Climbing onto a bare-backed elephant is the easy bit. Grab an ear in one hand and a fistful of flesh in the other, step on the animal's foot and thigh and throw yourself across its back, which seems larger than most Hong Kong apartments. Staying on is more difficult.
Sitting between shoulder blades that roll like a gentle swell, it feels, at first, like trying to balance on a ball - a 3-metre-high, 3-tonne ball. Slipping from side to side, with your knees tucked behind the elephant's ears, your groin stretches like a rubber band and your hips feel on the verge of dislocating. Even worse is the animal's wiry hair, poking into places no elephant hair rightly should.
'The mahouts all get the itchy bottom,' one worker at the Thai Elephant Conservation Centre assures me, and for the first time in three days I feel as though I'm one of them. We share a rash, if nothing else.
In northern Thailand, 30km north of Lampang, the centre is the country's premier elephant training and preservation facility. Established in 1992, it is home to about 50 beasts, operates the country's first and foremost elephant hospital, holds daily tourist shows and stables more than half of Thailand's royal elephants. It also conducts live-in courses, offering visitors the opportunity to live and work as a mahout, or elephant keeper, walking in raw and walking out with a raw hide.
For three days I'm apprenticed to Ta, a mahout of 10 years' standing. Look Khang, a 15-year-old wrinkled beauty, is his elephant, and briefly mine too. Together, we are Dumbo and Dumber.
Working beside us are a host of mahouts, real and make-believe. Stockbrokers Aaron and Jack are experiencing a bull market of a different kind while serial mahouts Jens and Hannie are on their fourth stay at the centre.
Jens is what one might call an elephant groupie. On each visit to the centre, he has worked with the same animal - Jojo - and no sooner are they reunited than he's cooing Germanic words of love into Jojo's ear. Back home in Germany, he has two paintings 'created' by Jojo and household conversation is apparently dominated by the pachyderm. 'Every night he talks about Jojo,' says Hannie.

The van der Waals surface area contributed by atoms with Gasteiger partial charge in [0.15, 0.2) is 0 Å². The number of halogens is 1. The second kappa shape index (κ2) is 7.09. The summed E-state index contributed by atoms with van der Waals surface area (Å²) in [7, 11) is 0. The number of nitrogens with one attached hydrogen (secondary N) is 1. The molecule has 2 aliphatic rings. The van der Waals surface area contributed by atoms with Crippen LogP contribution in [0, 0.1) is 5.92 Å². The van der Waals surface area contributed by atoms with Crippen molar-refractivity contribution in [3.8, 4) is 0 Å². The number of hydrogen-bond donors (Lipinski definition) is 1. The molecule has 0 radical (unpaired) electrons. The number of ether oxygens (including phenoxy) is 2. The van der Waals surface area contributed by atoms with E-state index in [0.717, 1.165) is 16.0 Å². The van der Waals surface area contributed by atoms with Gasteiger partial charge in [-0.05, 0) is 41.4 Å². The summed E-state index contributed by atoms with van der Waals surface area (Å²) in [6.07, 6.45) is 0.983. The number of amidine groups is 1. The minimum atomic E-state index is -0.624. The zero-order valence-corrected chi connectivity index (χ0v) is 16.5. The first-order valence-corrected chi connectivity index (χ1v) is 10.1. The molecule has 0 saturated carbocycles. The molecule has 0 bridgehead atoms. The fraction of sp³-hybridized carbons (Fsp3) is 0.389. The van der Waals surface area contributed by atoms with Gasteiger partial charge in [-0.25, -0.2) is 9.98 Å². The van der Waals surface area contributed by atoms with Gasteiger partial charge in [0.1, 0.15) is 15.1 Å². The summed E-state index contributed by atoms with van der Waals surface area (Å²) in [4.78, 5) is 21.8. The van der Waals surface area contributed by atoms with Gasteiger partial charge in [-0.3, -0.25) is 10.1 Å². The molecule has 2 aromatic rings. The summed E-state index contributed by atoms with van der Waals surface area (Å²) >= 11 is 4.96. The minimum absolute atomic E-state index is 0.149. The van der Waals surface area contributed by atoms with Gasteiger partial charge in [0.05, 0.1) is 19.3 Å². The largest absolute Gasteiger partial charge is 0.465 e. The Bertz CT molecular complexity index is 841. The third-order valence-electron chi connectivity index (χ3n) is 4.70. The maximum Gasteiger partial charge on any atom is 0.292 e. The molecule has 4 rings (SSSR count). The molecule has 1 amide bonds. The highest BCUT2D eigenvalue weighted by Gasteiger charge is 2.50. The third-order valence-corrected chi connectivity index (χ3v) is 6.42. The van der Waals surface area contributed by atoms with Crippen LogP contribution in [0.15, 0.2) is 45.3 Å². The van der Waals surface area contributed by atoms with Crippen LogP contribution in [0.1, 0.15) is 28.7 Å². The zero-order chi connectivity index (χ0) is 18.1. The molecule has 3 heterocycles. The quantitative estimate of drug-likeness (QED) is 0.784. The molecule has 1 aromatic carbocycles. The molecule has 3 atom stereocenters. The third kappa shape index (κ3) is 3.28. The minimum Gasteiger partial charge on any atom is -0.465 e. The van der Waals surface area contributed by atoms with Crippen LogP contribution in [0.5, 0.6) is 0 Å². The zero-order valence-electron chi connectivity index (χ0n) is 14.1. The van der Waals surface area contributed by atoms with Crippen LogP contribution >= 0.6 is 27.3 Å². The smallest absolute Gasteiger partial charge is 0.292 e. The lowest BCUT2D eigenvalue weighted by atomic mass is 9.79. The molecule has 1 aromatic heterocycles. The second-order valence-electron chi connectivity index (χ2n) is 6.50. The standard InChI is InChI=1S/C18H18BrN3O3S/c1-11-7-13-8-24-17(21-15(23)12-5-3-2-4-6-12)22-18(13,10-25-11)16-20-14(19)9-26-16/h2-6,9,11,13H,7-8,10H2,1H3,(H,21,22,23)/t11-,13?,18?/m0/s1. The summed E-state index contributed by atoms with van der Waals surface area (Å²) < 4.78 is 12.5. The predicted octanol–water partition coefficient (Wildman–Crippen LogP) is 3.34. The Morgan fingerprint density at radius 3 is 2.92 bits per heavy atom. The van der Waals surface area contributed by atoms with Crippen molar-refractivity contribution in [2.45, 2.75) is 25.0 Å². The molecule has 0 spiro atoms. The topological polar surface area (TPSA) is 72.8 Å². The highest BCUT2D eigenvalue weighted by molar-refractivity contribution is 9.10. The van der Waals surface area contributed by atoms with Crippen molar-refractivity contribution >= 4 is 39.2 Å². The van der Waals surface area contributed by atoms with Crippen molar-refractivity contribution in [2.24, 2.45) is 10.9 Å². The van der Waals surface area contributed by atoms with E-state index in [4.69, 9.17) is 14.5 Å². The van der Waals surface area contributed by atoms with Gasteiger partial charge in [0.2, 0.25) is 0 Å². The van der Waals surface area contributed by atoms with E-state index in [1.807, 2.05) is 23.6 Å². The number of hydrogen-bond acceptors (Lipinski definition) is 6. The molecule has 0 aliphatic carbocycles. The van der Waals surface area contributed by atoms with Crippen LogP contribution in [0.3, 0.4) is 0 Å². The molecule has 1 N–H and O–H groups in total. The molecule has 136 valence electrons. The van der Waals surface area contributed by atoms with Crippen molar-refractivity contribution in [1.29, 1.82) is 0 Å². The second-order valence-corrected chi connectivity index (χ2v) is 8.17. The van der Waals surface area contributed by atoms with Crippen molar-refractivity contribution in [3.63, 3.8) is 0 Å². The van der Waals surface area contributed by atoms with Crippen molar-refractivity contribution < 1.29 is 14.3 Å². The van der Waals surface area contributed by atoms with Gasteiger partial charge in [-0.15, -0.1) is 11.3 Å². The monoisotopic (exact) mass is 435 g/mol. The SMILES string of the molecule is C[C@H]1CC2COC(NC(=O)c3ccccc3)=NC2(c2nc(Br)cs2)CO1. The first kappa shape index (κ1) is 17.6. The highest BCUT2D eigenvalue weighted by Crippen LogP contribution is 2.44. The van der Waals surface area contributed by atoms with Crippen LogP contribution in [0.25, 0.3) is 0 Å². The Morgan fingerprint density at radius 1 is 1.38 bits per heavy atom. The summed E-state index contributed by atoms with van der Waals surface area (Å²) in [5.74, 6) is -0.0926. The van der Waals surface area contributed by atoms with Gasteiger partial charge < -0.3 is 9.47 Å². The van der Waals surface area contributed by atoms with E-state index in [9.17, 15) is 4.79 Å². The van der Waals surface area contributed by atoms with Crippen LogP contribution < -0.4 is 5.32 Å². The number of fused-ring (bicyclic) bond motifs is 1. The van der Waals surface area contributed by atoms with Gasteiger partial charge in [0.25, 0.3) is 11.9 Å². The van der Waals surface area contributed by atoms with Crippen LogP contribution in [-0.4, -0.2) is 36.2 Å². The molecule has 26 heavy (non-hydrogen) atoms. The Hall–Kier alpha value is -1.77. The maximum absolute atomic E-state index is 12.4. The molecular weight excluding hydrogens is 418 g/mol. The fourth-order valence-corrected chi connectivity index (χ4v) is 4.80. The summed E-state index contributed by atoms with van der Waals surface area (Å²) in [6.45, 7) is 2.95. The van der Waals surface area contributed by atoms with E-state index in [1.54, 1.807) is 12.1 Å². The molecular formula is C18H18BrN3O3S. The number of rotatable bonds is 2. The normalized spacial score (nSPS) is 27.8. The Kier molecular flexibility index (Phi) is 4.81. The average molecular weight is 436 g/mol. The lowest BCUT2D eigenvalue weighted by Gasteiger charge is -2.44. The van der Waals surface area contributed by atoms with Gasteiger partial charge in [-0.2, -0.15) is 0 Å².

Our days quickly slip into mahout routine: we rise before dawn to bring the elephants in from the forest; practise the 14 Thai commands that will make us fluent in elephant-ese; and train for our role as performers in the tourist show on our final day.
Our first public outing as mahouts comes a lot sooner, though. In a soupy brown lake (with floating balls of elephant dung that bear an unfortunate resemblance to croutons), we must bathe our elephants before a small grandstand of tourists as a wet warm-up to the show.
Astride our charges' necks we splash into the lake, whereupon Ta issues the command I least want to hear: map long (lie on your stomach). Look Khang suddenly disappears into the lake, leaving me neck-deep in water, clinging grimly to one of her submerged ears and fearful of bumping into a crouton. Behind me I hear Ta chuckle. Standing high and dry on Look Khang's back, he has enjoyed my soupy baptism.
Evenings at the centre gain a ritual familiarity, with Jens' infatuation becoming as hot as the dinners. On the first evening, he tells us of his impending retirement plan. Hannie, nine years his junior, will continue to work while he will spend six months a year in Germany with Hannie and six months in Thailand. 'With Jojo,' he says.